A recent study has found that seniors who were housebound or socially isolated (scientifically called “constricted life space”) were significantly more likely to develop Alzheimer’s Disease or Mild Cognitive Impairment, and experience more rapid cognitive decline, than seniors who got out and interacted more with others.
The study, by researchers at Rush Alzheimer’s Disease Center in Chicago and the Memory Disorders Clinic, Duke University Medical Center in Durham, N.C., was published online in the April 15, 2011 issue the American Journal of Geriatric Psychiatry.
The study evaluated 1,294 community-dwelling seniors in Chicago, from two separate studies of older adults whose health was being tracked over time. At the beginning of this study, none of the seniors showed signs of Alzheimer’s or dementia. The seniors were followed for an average of 4.4 years.
During the study the researchers measured the “life space” (extent of social interaction and getting out from home on a daily basis) of the seniors, as self-reported by the seniors. The development of cognitive decline or Alzheimer’s disease was measured by clinical evaluations of the seniors over the study period. During the 4.4 year study period, 180 of the seniors in the study developed Alzheimer’s Disease.
The study found that, after controlling for demographic factors, including age, sex, race, and education, those who reported that their “life space” was constricted to their home were almost twice as likely to develop Alzheimer’s during the study period than those with the largest life space (including getting out of town occasionally).
After controlling for additional factors which the scientists assumed could have accounted for the difference, such as variances in performance-based physical function, disability, depressive symptoms, social network size, vascular disease burden, and vascular risk factors, the association still remained. The finding also remained consistent after excluding persons who had Mild Cognitive Impairment (MCI) at the beginning of the study and who developed Alzheimer’s Disease in the first 2 years of observation.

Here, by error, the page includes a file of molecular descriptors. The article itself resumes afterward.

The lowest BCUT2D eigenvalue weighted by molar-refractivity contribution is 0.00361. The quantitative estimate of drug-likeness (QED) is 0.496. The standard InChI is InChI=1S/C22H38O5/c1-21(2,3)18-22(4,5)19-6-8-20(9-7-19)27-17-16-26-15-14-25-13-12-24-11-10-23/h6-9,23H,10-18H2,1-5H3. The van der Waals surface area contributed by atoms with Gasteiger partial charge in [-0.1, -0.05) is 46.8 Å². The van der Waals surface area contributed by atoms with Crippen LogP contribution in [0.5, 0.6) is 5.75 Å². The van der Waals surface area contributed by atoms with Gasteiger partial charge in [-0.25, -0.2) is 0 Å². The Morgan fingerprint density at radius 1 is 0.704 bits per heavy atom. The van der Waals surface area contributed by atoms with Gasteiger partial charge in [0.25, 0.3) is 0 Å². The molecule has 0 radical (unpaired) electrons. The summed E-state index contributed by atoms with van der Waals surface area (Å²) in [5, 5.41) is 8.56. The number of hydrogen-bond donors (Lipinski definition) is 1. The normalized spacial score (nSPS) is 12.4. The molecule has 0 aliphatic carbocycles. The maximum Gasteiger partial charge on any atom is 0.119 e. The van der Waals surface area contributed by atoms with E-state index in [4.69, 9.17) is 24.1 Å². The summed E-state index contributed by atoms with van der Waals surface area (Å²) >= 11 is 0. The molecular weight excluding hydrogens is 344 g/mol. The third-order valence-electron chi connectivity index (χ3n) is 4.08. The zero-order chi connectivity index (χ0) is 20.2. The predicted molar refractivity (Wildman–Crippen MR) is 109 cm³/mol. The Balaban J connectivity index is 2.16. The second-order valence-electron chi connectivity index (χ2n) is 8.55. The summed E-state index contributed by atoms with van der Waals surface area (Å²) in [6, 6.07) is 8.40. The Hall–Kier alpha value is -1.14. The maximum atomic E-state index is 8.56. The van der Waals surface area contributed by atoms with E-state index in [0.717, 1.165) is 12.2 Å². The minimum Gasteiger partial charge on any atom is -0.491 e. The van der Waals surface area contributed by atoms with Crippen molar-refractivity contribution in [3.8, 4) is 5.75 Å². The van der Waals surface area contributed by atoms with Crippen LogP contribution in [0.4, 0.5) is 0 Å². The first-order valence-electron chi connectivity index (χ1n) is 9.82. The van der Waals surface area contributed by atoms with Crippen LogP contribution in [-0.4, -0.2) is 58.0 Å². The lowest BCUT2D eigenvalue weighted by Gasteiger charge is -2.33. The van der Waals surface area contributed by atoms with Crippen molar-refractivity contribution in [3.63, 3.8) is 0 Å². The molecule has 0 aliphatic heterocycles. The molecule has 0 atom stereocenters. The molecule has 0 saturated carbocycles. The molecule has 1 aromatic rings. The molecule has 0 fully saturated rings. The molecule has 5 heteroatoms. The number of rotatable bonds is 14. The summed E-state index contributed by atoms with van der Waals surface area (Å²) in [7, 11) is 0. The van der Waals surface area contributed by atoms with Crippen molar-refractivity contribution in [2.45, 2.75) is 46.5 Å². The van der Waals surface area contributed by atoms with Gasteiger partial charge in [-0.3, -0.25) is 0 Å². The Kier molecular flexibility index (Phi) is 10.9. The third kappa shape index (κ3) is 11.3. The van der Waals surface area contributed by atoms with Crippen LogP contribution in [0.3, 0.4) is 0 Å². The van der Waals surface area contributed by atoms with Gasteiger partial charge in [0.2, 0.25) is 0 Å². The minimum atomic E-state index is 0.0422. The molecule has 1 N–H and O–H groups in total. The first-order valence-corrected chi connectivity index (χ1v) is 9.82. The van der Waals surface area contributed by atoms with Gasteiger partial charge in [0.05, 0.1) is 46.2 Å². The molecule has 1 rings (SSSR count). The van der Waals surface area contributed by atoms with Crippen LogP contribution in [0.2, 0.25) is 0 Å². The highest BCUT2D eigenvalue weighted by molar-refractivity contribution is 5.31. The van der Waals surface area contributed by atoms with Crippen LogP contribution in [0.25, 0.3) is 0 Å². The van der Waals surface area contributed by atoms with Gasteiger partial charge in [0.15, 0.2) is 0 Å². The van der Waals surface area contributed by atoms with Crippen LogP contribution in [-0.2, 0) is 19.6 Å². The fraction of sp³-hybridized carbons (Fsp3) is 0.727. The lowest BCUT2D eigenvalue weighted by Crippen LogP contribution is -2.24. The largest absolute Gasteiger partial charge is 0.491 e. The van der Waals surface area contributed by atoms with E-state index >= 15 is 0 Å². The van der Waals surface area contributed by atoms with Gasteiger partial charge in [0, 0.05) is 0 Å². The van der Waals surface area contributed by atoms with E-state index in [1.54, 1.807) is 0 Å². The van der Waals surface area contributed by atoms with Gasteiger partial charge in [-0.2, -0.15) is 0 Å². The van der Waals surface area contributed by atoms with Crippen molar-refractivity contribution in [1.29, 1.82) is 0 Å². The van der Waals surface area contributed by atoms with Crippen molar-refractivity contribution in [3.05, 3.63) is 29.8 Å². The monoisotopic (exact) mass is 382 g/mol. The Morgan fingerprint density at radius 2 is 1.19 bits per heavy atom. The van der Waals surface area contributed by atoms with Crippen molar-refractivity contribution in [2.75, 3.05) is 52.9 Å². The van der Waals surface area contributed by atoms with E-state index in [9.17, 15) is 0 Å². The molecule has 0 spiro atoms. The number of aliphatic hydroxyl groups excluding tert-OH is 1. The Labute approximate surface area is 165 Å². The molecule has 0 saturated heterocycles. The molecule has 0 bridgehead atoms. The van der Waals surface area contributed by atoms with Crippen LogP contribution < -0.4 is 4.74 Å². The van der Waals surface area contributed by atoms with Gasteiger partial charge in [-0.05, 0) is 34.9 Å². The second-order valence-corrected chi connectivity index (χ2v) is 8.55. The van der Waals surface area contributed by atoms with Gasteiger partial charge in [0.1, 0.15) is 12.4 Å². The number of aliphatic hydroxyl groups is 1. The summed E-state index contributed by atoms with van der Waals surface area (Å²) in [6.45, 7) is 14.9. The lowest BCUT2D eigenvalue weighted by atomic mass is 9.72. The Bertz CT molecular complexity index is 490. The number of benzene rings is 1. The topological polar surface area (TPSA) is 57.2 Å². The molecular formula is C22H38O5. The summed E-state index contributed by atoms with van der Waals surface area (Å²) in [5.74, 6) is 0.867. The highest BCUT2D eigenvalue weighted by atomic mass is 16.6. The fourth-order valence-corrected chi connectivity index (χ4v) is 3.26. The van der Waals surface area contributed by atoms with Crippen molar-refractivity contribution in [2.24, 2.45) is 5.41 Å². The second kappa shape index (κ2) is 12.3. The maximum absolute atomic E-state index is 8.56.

The study also found that those with a constricted life space were more likely to develop Mild Cognitive Impairment (MCI) and experience a more rapid rate of cognitive decline than those with a broader life space.
The study authors concluded that, “A constricted life space is associated with increased risk of AD [Alzheimer's Dementia], MCI, and cognitive decline among older persons.”
Lead author Bryan D. James, a postdoctoral fellow at Rush Alzheimer’s Disease Center in Chicago, explained to HealthDay, “People who don’t leave their home as much aren’t engaging with their environment and meeting new people.” “They may not be using their minds as much.”
Still, the study authors cautioned that their study does not necessarily prove that social isolation actually causes Alzheimer’s or dementia. It could also be possible that the development of dementia may be causing the social isolation. Nevertheless, the strong association between social isolation and development of cognitive decline and Alzheimer’s remains.
Why does this matter?
Alzheimer’s Disease now afflicts approximately 5.2 million Americans, and that number is expected to grow to as many as 7.7 million by 2030 as the Baby Boom generation ages. Nearly 15 million Americans are currently caring for persons with Alzheimer’s. The statistics are staggering, and have led the Alzheimer’s Association to proclaim that our country is facing an Alzheimer’s Epidemic.
“People are interested in figuring out who’s going to develop Alzheimer’s and new ways to target more people likely to develop it,” study author Bryan James said. “Maybe with the limited interventions we do have available, we can target them toward people who aren’t leaving their homes.”
For more information on Alzheimer’s Disease and Dementia, see our resource pages on Alzheimer’s/ Dementia, including:
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